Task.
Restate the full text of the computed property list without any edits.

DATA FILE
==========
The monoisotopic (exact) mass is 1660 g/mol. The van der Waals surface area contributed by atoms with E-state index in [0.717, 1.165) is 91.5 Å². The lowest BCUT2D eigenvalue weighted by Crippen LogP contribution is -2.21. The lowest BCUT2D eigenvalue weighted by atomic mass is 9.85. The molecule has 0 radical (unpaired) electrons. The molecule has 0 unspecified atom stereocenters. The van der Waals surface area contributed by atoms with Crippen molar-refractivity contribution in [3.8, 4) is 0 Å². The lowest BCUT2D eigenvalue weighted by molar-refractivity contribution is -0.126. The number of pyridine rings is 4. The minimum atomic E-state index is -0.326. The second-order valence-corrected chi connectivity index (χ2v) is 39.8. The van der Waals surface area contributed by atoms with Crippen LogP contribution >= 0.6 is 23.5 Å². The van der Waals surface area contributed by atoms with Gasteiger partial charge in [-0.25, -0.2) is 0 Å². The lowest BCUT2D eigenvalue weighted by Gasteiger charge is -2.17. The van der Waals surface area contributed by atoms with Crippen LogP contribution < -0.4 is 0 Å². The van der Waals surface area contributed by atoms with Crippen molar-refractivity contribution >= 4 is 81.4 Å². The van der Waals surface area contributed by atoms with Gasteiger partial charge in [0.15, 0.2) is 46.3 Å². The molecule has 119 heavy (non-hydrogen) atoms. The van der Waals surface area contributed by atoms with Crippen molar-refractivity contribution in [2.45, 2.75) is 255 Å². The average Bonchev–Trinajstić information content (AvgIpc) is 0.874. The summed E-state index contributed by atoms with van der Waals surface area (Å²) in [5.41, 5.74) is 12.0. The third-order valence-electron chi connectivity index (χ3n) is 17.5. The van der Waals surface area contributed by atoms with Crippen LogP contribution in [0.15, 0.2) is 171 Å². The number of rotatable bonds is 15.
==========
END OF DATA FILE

The monoisotopic (exact) mass is 1660 g/mol. The van der Waals surface area contributed by atoms with E-state index in [0.717, 1.165) is 91.5 Å². The lowest BCUT2D eigenvalue weighted by Crippen LogP contribution is -2.21. The lowest BCUT2D eigenvalue weighted by atomic mass is 9.85. The molecule has 0 radical (unpaired) electrons. The molecule has 0 unspecified atom stereocenters. The van der Waals surface area contributed by atoms with Crippen molar-refractivity contribution in [3.8, 4) is 0 Å². The lowest BCUT2D eigenvalue weighted by molar-refractivity contribution is -0.126. The number of pyridine rings is 4. The minimum atomic E-state index is -0.326. The second-order valence-corrected chi connectivity index (χ2v) is 39.8. The van der Waals surface area contributed by atoms with Crippen LogP contribution >= 0.6 is 23.5 Å². The van der Waals surface area contributed by atoms with Gasteiger partial charge in [-0.25, -0.2) is 0 Å². The lowest BCUT2D eigenvalue weighted by Gasteiger charge is -2.17. The van der Waals surface area contributed by atoms with Crippen LogP contribution < -0.4 is 0 Å². The van der Waals surface area contributed by atoms with Crippen molar-refractivity contribution >= 4 is 81.4 Å². The van der Waals surface area contributed by atoms with Gasteiger partial charge in [0.15, 0.2) is 46.3 Å². The molecule has 119 heavy (non-hydrogen) atoms. The van der Waals surface area contributed by atoms with Crippen molar-refractivity contribution in [2.45, 2.75) is 255 Å². The average Bonchev–Trinajstić information content (AvgIpc) is 0.874. The summed E-state index contributed by atoms with van der Waals surface area (Å²) in [5.41, 5.74) is 12.0. The third-order valence-electron chi connectivity index (χ3n) is 17.5. The van der Waals surface area contributed by atoms with Crippen LogP contribution in [0.15, 0.2) is 171 Å². The number of rotatable bonds is 15.